Aug. 24, 2007

Bright lights, noise, groups and large plates can put on 'freshman 15,' nutritionist warns

"All that good stuff will still be there, so don't worry about not getting enough," Cornell Dining's nutritionist Michele Wilbur told freshmen at Appel Commons, Aug. 22. As part of Cornell's Discovery Days events, Wilbur shared tips with new students on how to avoid the "freshman 15" and eat healthfully on campus.

The term freshman 15 refers to the 15 pounds that students typically gain during their first year at college. "Research shows that the freshman 15 does exist. For some people it might be freshman 8, but for others it might be freshman 25," said Wilbur. She suggested that students help themselves to a little less because of our tendency to clean our plates.

There are 31 eateries on campus, offering many food options at almost any time. "Large portions and less activity are some of the main problems for weight gain," said Wilbur, who, with food marketing professor Brian Wansink, will teach Foodology 101, a two-part series on food, this semester for first-year students. "This is a new environment with many new choices," she said.

Using charts, Wilbur compared the size and calorie content of various food items from 20 years ago with those of today.

"One chocolate cookie used to be … 55 calories," Wilbur pointed out. "Nowadays cookies are usually … 275 calories."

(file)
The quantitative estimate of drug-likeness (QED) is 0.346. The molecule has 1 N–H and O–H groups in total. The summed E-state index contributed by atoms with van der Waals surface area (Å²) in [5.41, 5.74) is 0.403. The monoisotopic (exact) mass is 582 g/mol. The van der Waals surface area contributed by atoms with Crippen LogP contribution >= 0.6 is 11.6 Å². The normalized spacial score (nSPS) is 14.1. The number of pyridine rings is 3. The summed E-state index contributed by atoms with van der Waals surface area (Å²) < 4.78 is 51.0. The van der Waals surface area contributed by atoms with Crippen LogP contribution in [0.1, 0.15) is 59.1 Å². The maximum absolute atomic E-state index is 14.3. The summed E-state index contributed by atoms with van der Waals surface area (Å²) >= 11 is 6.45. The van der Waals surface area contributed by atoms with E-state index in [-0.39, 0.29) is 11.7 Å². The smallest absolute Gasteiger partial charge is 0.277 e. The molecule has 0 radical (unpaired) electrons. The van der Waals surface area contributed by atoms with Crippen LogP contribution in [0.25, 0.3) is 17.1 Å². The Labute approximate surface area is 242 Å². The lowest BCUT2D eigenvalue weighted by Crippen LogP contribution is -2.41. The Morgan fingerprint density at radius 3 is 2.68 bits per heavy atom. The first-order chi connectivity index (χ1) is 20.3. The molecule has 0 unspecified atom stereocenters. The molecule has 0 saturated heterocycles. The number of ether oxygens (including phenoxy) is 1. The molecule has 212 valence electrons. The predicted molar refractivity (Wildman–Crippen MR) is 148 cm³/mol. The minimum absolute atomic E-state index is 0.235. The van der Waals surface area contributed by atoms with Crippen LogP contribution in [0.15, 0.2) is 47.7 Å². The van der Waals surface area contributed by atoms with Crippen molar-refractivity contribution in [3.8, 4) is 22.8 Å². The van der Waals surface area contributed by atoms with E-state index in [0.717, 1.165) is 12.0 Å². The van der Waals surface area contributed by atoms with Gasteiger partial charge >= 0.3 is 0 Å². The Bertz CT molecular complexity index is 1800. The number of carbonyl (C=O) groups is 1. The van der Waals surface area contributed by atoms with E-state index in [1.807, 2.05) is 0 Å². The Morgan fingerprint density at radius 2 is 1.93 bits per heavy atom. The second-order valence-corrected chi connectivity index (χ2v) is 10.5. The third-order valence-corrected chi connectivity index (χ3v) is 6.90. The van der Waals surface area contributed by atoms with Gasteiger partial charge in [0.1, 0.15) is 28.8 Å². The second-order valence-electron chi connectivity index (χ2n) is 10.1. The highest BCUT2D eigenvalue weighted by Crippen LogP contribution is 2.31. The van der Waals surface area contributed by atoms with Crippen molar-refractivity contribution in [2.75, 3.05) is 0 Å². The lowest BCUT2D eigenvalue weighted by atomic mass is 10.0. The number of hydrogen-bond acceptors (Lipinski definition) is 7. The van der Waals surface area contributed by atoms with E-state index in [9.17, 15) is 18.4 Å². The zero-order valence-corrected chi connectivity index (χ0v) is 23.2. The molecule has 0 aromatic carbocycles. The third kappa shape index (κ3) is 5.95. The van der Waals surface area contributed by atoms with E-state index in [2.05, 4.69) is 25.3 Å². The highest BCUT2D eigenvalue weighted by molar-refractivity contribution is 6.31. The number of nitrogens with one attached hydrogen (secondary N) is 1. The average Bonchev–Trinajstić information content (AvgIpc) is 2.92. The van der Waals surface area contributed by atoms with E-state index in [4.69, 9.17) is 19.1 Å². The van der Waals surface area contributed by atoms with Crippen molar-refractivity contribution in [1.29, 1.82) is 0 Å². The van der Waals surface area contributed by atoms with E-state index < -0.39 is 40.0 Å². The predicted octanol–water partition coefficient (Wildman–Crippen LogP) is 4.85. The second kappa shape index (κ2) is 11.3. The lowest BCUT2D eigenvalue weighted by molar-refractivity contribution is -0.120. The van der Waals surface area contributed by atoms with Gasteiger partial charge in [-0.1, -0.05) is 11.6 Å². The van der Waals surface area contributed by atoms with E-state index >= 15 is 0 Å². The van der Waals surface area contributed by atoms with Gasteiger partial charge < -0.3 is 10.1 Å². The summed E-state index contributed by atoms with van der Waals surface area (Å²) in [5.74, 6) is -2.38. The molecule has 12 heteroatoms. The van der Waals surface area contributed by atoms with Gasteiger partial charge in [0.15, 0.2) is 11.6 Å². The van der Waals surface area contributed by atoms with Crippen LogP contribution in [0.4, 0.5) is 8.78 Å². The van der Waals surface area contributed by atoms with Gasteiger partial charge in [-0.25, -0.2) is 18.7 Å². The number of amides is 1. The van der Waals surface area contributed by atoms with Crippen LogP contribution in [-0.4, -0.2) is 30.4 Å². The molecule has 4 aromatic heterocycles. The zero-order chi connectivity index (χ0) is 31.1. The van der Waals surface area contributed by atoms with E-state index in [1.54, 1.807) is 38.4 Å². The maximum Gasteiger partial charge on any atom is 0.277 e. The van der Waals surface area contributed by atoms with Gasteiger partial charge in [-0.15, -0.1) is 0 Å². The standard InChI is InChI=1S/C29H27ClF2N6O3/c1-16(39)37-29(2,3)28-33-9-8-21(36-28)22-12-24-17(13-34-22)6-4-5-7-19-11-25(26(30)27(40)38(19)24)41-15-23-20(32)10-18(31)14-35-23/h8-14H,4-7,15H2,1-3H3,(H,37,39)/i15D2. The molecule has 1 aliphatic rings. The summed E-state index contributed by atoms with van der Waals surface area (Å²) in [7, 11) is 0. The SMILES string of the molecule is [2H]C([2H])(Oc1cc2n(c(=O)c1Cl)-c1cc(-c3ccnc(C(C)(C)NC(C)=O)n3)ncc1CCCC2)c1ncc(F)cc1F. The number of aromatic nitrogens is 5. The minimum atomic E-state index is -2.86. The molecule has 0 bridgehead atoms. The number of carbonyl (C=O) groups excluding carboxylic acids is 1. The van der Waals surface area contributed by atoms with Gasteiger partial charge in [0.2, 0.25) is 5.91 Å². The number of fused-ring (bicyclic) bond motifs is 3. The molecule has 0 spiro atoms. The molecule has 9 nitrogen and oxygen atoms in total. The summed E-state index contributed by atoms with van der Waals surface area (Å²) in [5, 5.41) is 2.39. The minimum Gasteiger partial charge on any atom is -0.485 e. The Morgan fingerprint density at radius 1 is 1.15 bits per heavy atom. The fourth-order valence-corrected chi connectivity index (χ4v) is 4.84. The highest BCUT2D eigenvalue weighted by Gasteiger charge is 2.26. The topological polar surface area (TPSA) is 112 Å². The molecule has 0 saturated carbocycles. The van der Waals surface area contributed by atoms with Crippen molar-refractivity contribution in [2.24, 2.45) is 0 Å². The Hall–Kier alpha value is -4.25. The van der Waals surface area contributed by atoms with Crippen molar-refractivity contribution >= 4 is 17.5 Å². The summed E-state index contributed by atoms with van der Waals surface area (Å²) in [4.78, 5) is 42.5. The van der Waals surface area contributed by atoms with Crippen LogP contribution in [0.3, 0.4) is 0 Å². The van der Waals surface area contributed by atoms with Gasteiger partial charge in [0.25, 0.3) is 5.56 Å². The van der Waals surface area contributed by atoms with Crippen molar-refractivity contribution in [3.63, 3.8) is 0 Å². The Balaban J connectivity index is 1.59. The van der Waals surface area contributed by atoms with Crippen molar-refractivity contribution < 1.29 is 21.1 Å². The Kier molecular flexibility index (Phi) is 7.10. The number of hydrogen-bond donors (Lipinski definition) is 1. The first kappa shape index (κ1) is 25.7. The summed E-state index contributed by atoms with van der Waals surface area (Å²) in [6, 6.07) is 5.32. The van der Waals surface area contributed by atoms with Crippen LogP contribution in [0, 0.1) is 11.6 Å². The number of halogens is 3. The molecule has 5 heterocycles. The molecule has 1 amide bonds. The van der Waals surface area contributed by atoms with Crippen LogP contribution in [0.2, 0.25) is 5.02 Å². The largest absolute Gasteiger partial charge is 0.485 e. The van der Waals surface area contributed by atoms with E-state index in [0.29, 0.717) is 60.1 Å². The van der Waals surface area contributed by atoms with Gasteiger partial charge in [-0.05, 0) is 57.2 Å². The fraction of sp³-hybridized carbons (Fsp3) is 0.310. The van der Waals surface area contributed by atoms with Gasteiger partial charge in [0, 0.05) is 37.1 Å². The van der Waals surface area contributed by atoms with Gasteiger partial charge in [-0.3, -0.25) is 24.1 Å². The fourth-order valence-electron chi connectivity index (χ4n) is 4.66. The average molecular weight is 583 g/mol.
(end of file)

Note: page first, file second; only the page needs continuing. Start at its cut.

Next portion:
Not only are food items much bigger but so also are portions and serving utensils. Freshmen also tend to eat more because of their environment. "Research has found that people tend to eat 30 to 50 percent more when they are eating in groups," Wilbur said. "Brighter light and more noise also make people eat more."

Lifestyle change is another factor. "When you are at home, often there is no refill when the food is gone. Here, there is always more," she said. Skipping meals, drinking more alcohol, experiencing more stress and having less physical activity also contribute to weight gain, she said.

Guiding students through the North Star dining hall in Appel Commons after her presentation, Wilbur encouraged students to ask for such alternatives as egg-white omelets and grilled or baked items in place of fried ones. Whole-grain products and low-fat salad dressing, she said, are also available at most eateries on campus as are many different vegetable options to "stuff your sandwiches."

"Lots of people have wrong perceptions of what healthy eating is," Wilbur said at the "make your own sushi" stand. "When you use two cups of rice, you are rolling up lots of calories." The beverage stand is another calorie-collecting place. "Fruit juice actually contains more calories than soda, so eat fresh fruit instead," she suggested.

Wilbur also recommended using larger plates for salad and veggies but smaller ones for pizza, and to think about the frequency of eating comfort foods. "Perhaps treat yourself only once for dessert instead of at every meal," she said.

Wilbur also warned students about the "20-minute rule" -- it takes 20 minutes for the brain to register that your stomach is full and to signal that it is time to stop. "If you wait for 20 minutes, or even five minutes, you are less likely to overeat," Wilbur said.

Graduate student Zheng Yang is a writer intern at the Cornell Chronicle.